This article was submitted by VAAC member Nomi Joyrich of the Michigan Unitarian Universalist Social Justice who worked tirelessly to ensure fair maps.
From Nomi “I want to thank everyone who made a public comment, testified or sent an email to the MICRC. Every commissioner stated that input from citizens via testimony and public comment heavily informed their decision. I have no doubt that the VAAC community had a major impact on the entire process. This was an amazing example of the power this community has.
The Michigan Independent Citizens Redistricting Commission (MICRC) has voted and has adopted new maps! It is not surprising that the new maps have been met with mixed reviews. Lawsuits were filed almost immediately after the maps were adopted. Those suing the MICRC claim that there are not enough Voting Rights Acts districts (VRA’s) and that the criteria MICRC used to determine VRA’s was based on bad legal advice. At issue is what percent of non-White voters must be present to comprise a VRA.
This is the space where the interests of partisan fairness, and the desire to have more BIPOC representation, collide. Having BIPOC voters packed into fewer districts would likely have the effect of electing more BIPOC candidates during contested primary elections. However, unpacking BIPOC voters would result in electing more Democrats.
Many people also anticipate lawsuits to be filed from the opponents of Proposition 2 who never wanted the MICRC to be created in the first place.
It is anybody’s guess what the outcome of lawsuits will be, but I think most legal experts expect the maps to proceed as adopted by the MICRC. Incumbents and candidates are certainly proceeding under the assumption that these new maps are here to stay for the next decade.
The specifics of the partisan divide is impossible to predict. This will depend on a myriad of factors including: who relocates in order to run in a new district and how successful each party is at getting their supporters out to vote. So far, it appears that there will be several uncomfortable primaries on both sides of the aisle. There is no doubt that both sides will lose some of their beloved incumbents. The new Congressional map leaves 7 of the 14 incumbents living in a district with another incumbent. It also creates 2 districts where no incumbent currently lives. Michigan’s only Black Congressperson, Brenda Lawrence has already announced that she will not seek reelection. Rashida Tlaib has announced that she plans to move to the new 12th district (where Lawrence lives.) This leaves the 13th district with no incumbent. Several people have already filed and other are eyeing the seat. Democrats Haley Stevens and Andy Levin will now be facing off in a primary in the new 11th District. On the west side, Republicans Bill Huizenga and Michigan’s current longest serving incumbent, Fred Upton now reside in the same district. Moderate Republican, Upton has not yet announced if he plans to run for reelection.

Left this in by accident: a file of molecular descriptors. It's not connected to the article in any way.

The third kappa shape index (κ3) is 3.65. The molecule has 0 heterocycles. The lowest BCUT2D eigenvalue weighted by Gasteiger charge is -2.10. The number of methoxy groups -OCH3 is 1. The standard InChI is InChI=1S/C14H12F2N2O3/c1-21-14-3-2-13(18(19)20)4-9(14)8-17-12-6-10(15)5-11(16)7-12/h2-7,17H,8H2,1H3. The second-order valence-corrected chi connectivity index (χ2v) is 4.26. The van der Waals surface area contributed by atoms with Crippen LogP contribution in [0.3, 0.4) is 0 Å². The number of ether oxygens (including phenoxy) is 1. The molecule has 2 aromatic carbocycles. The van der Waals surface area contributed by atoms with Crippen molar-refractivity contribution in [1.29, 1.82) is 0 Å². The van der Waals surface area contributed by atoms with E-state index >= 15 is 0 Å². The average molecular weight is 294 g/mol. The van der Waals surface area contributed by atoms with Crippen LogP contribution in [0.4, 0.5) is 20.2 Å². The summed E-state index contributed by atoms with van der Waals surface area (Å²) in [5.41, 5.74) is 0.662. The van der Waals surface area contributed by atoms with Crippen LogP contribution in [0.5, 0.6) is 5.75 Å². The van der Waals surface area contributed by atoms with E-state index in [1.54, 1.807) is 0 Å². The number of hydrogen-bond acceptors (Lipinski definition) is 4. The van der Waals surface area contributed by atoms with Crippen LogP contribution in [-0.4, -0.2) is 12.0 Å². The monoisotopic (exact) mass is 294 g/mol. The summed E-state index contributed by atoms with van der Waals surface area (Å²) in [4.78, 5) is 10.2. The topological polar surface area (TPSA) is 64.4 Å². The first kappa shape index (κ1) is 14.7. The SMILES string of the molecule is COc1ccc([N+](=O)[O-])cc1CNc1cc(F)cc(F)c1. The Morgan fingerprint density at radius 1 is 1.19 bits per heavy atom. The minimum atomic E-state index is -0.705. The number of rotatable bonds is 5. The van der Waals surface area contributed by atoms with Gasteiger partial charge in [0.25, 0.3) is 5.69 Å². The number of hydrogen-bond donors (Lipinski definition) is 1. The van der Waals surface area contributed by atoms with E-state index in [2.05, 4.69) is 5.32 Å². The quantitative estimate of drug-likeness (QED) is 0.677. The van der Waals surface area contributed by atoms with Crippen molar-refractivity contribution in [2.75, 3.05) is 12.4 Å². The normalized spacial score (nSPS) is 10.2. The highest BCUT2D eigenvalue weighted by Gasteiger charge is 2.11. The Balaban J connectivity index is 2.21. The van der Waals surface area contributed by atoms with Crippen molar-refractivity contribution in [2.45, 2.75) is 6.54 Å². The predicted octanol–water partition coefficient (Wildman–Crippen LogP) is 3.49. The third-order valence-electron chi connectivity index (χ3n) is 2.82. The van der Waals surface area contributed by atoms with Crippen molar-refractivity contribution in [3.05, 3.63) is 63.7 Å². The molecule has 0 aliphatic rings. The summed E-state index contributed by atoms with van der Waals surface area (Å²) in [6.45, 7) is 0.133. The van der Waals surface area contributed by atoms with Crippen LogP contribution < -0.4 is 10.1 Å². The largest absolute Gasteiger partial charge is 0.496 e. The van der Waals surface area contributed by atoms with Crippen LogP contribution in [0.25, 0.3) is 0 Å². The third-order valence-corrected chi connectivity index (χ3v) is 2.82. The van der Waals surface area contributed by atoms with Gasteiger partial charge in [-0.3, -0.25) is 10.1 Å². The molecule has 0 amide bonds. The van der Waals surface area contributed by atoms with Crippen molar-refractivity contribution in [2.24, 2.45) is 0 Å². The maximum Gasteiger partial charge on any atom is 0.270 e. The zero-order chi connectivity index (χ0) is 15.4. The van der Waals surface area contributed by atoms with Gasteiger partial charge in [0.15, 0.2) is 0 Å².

The state maps also leave several incumbents living in the same district. For example, three incumbent Senators now live in the same district. Senator Rosemary Bayer (D) has decided to relocate in order to avoid the three-way primary. She will be running in the W. Bloomfield/Sylvan Lake area. Senators Mallory McMorrow (D) and Marshall Bullock (D) are currently planning to face off in that primary.
On a personal note, I can say that these maps are not as good as I had hoped, but not as bad as I expected. I would have liked to see more partisan fairness and more VRA’s. Prison gerrymandering is not addressed in any of these maps. Most likely, the Congressional map will result in electing 7 Democrats and 6 Republicans The Republicans will probably retain control of Michigan’s state House. And Democrats are predicted to win a very slight majority in Michigan’s state Senate. Of course, these are only speculations and it is impossible to know for sure.
-Nomi Joyrich, MUUSJN